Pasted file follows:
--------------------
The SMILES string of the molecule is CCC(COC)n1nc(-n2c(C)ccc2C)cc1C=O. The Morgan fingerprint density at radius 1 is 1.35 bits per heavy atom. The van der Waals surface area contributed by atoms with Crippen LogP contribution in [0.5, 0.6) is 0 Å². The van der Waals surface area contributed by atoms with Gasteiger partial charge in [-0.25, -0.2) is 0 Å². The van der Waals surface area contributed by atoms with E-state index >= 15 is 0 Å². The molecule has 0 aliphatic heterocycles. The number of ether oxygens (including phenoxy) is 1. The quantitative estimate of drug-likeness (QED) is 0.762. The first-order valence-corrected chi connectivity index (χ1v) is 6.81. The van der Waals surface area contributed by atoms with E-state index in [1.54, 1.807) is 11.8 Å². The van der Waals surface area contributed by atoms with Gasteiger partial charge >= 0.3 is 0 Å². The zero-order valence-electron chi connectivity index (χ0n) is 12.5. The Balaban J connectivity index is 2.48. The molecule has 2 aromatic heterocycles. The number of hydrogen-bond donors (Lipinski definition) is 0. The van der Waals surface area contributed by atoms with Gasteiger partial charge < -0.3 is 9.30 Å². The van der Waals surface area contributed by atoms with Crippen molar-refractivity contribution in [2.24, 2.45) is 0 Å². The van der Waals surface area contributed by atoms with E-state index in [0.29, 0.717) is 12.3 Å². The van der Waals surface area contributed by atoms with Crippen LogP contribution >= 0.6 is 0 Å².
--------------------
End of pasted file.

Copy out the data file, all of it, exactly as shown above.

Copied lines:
The SMILES string of the molecule is CCC(COC)n1nc(-n2c(C)ccc2C)cc1C=O. The Morgan fingerprint density at radius 1 is 1.35 bits per heavy atom. The van der Waals surface area contributed by atoms with Crippen LogP contribution in [0.5, 0.6) is 0 Å². The van der Waals surface area contributed by atoms with Gasteiger partial charge in [-0.25, -0.2) is 0 Å². The van der Waals surface area contributed by atoms with E-state index >= 15 is 0 Å². The molecule has 0 aliphatic heterocycles. The number of ether oxygens (including phenoxy) is 1. The quantitative estimate of drug-likeness (QED) is 0.762. The first-order valence-corrected chi connectivity index (χ1v) is 6.81. The van der Waals surface area contributed by atoms with E-state index in [1.54, 1.807) is 11.8 Å². The van der Waals surface area contributed by atoms with Gasteiger partial charge >= 0.3 is 0 Å². The zero-order valence-electron chi connectivity index (χ0n) is 12.5. The Balaban J connectivity index is 2.48. The molecule has 2 aromatic heterocycles. The number of hydrogen-bond donors (Lipinski definition) is 0. The van der Waals surface area contributed by atoms with Gasteiger partial charge < -0.3 is 9.30 Å². The van der Waals surface area contributed by atoms with Crippen molar-refractivity contribution in [2.24, 2.45) is 0 Å². The van der Waals surface area contributed by atoms with E-state index in [0.29, 0.717) is 12.3 Å². The van der Waals surface area contributed by atoms with Crippen LogP contribution >= 0.6 is 0 Å².